3
$\begingroup$

The Schwarzschild metric is

$$ ds^2 = -\left(1-\frac{2M}{r}\right)dt^2 + \frac{dr^2}{1 - 2M/r} + r^2(d\theta^2 + sin^2\theta d\phi^2) $$

and to make it isotropic we'd like to get it into the form:

$$ ds^2 = -A^2(r') dt^2 + B^2(r')\left(dr'^2 + r'^2(d\theta^2 + sin^2\theta d\phi^2)\right) $$

This can be done with the coordinate transformation:

$$ r = r'\left(1 + \frac{M}{2r'}\right)^2 $$

Is there a good way to physically interpret this new $r'$ coordinate?

It is no longer related to the circumference in a simple way like $r$ was. Nor does it appear to be simply related to the distance from the spherical mass this space-time is outside of.

$\endgroup$
1
$\begingroup$

I can tell you that much that as when JPL and others are calculating the orbits of celestial objects in the solar system they are using the first order of the "post-Newtonian expansion". They take a first order expansion of the Schwarzschild metric in isotropic coordinates from which they get relativistic "correction terms" that they add to the classical Newtonian gravitational acceleration. This is explained in their official documentation, "Formulation for Observed and Computed Values of Deep Space Network Data Types for Navigation"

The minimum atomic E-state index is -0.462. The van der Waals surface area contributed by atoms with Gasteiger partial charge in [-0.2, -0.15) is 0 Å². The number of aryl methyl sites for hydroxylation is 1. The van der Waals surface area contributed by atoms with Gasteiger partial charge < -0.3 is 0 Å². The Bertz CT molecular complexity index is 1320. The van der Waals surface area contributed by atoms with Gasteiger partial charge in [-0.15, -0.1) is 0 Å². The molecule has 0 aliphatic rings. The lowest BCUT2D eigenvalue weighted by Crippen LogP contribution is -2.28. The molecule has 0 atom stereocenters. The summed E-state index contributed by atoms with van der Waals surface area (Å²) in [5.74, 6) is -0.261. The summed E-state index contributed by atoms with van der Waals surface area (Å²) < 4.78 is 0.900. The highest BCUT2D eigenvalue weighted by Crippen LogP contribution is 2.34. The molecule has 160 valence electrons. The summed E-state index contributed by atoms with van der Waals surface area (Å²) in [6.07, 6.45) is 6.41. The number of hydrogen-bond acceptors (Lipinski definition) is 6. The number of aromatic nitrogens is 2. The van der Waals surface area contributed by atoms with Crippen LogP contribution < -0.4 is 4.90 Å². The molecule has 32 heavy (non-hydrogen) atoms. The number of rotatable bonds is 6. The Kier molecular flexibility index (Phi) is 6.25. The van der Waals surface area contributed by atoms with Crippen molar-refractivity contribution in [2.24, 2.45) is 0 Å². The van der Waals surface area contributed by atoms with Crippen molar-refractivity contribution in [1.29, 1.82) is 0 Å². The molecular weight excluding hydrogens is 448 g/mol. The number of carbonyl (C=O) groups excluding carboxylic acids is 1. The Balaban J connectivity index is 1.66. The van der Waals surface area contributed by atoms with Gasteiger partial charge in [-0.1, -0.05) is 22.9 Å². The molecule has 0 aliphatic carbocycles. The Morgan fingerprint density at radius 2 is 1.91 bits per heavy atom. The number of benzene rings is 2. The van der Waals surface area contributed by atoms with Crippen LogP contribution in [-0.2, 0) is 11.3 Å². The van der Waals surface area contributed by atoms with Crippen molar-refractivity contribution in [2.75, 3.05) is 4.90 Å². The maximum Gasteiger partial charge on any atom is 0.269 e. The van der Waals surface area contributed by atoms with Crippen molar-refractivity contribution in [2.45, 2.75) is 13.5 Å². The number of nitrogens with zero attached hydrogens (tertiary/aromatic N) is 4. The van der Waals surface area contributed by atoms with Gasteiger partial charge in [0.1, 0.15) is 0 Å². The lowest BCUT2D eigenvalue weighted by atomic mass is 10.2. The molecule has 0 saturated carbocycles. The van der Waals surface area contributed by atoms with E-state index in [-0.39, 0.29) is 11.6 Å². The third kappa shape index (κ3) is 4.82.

So basically NASA/JPL interprets the new $r'$ coordinate as an ordinary euclidian distance in order to find relativisic correction terms to add to the classical Newtonian gravitation to account for relativistic effects in the weak fields of our solar system.

This interpretation might introduce errors, but that is what they do.

$\endgroup$

Your Answer

By clicking “Post Your Answer”, you agree to our terms of service, privacy policy and cookie policy

Not the answer you're looking for? Browse other questions tagged or ask your own question.